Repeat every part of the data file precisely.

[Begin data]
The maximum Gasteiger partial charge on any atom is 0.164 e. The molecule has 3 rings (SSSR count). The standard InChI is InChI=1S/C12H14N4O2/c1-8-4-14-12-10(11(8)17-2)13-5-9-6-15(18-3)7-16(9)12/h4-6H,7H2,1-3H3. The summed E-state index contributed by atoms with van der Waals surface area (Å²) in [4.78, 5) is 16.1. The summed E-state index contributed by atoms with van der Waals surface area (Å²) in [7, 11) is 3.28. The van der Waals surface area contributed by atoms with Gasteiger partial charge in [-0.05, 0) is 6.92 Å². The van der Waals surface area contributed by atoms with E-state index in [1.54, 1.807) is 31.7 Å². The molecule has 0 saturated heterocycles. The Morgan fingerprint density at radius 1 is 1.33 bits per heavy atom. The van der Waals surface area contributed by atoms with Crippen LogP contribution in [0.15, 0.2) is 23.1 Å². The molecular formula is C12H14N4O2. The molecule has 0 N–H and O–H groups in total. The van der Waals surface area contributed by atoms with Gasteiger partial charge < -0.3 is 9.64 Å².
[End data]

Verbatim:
The maximum Gasteiger partial charge on any atom is 0.164 e. The molecule has 3 rings (SSSR count). The standard InChI is InChI=1S/C12H14N4O2/c1-8-4-14-12-10(11(8)17-2)13-5-9-6-15(18-3)7-16(9)12/h4-6H,7H2,1-3H3. The summed E-state index contributed by atoms with van der Waals surface area (Å²) in [4.78, 5) is 16.1. The summed E-state index contributed by atoms with van der Waals surface area (Å²) in [7, 11) is 3.28. The van der Waals surface area contributed by atoms with Gasteiger partial charge in [-0.05, 0) is 6.92 Å². The van der Waals surface area contributed by atoms with E-state index in [1.54, 1.807) is 31.7 Å². The molecule has 0 saturated heterocycles. The Morgan fingerprint density at radius 1 is 1.33 bits per heavy atom. The van der Waals surface area contributed by atoms with Crippen LogP contribution in [0.15, 0.2) is 23.1 Å². The molecular formula is C12H14N4O2. The molecule has 0 N–H and O–H groups in total. The van der Waals surface area contributed by atoms with Gasteiger partial charge < -0.3 is 9.64 Å².